It is also a statement to remind its people of the promise that they have made to these people as I have also come across a lot of racist remarks myself though I am not a refugee but an immigrant who has made this conscious choice of moving to this country and bring in my skills, education and will to learn and excel in Canada.

This was shocking to me as I hailed from a so called third world country to this first world nation. This is a reminder to all those fortunate lives (including myself) that there is a lot that we owe to a lot of people/ community/ humanity who struggle each day for a basic thing called, ‘right to live’

What is your artistic evolution if you are still regurgitating something that you did three years ago.

As an artist, it is challenging for myself to contextualize this piece as it is constantly evolving and I think I have reached a stage in this journey where this work is less of me or about me but more about people who interact with it and make it theirs in the most unique ways.
I am trying to improvise through visual art and let the audience interact with it in most fluid ways. I am open to receiving their love, hatred, disappointment and all kinds of experiences creating a safe space for them to explore and express their stories. I am keen on hearing all these stories which is a crucial thing in my art practice at the moment.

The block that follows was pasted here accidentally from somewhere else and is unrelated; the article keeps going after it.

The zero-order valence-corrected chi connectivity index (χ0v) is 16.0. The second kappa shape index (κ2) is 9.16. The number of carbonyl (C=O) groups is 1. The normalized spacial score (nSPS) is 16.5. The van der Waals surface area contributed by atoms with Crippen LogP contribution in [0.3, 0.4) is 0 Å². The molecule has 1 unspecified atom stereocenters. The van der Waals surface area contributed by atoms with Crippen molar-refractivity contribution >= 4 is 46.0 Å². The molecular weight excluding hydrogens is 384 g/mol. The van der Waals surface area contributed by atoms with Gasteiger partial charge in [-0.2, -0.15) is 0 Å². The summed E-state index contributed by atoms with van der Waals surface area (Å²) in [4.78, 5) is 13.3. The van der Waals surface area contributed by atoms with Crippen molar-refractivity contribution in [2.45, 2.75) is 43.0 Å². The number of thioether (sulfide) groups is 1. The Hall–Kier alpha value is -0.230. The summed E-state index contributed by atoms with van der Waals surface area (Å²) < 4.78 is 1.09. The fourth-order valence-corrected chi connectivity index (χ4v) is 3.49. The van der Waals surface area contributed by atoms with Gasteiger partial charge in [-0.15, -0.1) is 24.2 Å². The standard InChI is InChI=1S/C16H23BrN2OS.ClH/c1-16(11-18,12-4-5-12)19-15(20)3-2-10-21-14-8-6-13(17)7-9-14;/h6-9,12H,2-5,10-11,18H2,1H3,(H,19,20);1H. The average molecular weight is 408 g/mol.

To be a part of Nuit Blanche is commendable. You are also the Manager of Arts Etobicoke. You have managed to find your way into the arts community. How difficult has the journey been?

My journey as a newcomer artist and as a women of colour (as Canadians categorize me as) has been difficult in many ways as I did not have any family when I moved here, I had fairly achieved a stable career as an assistant professor and was given in charge dean position at an early age.

I was only 26 years old when I handled Fine Arts department at Parul University, I will credit this to those who made the decision and put in trust in my skills and education. I have been a good student in my opinion and graduated with a Masters of Fine Arts degree from India’s renowned Maharaja Sayajirao University of Baroda in Gujarat and was awarded two gold medals for my performance and final display of art works.

It often is difficult especially for those who have had a great career in their home country and move to Canada as in my opinion Canada still lacks of how they integrate newcomers and the disconnect between their process of accepting international education even when they are evaluated as per Canadian equivalencies and the industry/ job market. It was then when I was offered a job of Programs and Gallery Manager at Arts Etobicoke which is more of my home than just a workplace.

The people who I work with here are not only colleagues but also great family to me now. There have been several organizations that have shaped my career so far in Canada as an artist, arts educator and arts administrator, to name a few, Neilson Park Creative Centre, Art Ignite, Vibe Arts, Cultural Pluralism of Arts in Ontario, Gladstone Hotel, Nuit Blanche, City of Toronto, Toronto Arts Council and Humber College where I studied Arts Administration and have been appointed as Program Advisory Committee Member. I have also been awarded the Newcomer Artist Mentorship Grant by Toronto Arts Council in 2019.

This has been my journey so far, as an artist in Canada.